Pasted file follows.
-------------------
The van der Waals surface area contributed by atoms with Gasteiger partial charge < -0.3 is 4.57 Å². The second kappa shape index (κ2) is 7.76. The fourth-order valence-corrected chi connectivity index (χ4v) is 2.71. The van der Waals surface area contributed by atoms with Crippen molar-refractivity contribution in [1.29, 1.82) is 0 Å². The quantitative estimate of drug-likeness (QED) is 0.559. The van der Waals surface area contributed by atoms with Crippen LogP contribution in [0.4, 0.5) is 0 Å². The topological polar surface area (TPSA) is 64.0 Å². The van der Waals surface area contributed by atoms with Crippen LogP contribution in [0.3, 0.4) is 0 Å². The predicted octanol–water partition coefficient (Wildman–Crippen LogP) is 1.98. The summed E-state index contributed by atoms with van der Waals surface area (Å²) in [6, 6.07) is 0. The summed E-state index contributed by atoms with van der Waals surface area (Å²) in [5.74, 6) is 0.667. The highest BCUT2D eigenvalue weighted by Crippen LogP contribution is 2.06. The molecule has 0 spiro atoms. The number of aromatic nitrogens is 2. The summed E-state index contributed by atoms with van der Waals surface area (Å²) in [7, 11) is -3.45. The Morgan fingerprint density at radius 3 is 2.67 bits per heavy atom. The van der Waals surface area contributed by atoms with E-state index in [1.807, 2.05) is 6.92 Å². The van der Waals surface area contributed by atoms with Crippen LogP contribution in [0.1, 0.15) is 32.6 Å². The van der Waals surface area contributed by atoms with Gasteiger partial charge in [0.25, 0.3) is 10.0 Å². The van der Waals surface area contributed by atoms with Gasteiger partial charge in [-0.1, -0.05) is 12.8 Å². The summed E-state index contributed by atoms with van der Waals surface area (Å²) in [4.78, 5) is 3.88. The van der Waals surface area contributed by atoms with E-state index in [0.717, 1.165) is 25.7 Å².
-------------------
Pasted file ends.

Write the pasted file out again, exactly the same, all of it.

The van der Waals surface area contributed by atoms with Gasteiger partial charge < -0.3 is 4.57 Å². The second kappa shape index (κ2) is 7.76. The fourth-order valence-corrected chi connectivity index (χ4v) is 2.71. The van der Waals surface area contributed by atoms with Crippen molar-refractivity contribution in [1.29, 1.82) is 0 Å². The quantitative estimate of drug-likeness (QED) is 0.559. The van der Waals surface area contributed by atoms with Crippen LogP contribution in [0.4, 0.5) is 0 Å². The topological polar surface area (TPSA) is 64.0 Å². The van der Waals surface area contributed by atoms with Crippen LogP contribution in [0.3, 0.4) is 0 Å². The predicted octanol–water partition coefficient (Wildman–Crippen LogP) is 1.98. The summed E-state index contributed by atoms with van der Waals surface area (Å²) in [6, 6.07) is 0. The summed E-state index contributed by atoms with van der Waals surface area (Å²) in [5.74, 6) is 0.667. The highest BCUT2D eigenvalue weighted by Crippen LogP contribution is 2.06. The molecule has 0 spiro atoms. The number of aromatic nitrogens is 2. The summed E-state index contributed by atoms with van der Waals surface area (Å²) in [7, 11) is -3.45. The Morgan fingerprint density at radius 3 is 2.67 bits per heavy atom. The van der Waals surface area contributed by atoms with E-state index in [1.807, 2.05) is 6.92 Å². The van der Waals surface area contributed by atoms with Crippen LogP contribution in [0.1, 0.15) is 32.6 Å². The van der Waals surface area contributed by atoms with Gasteiger partial charge in [0.25, 0.3) is 10.0 Å². The van der Waals surface area contributed by atoms with Gasteiger partial charge in [-0.1, -0.05) is 12.8 Å². The summed E-state index contributed by atoms with van der Waals surface area (Å²) in [4.78, 5) is 3.88. The van der Waals surface area contributed by atoms with E-state index in [0.717, 1.165) is 25.7 Å².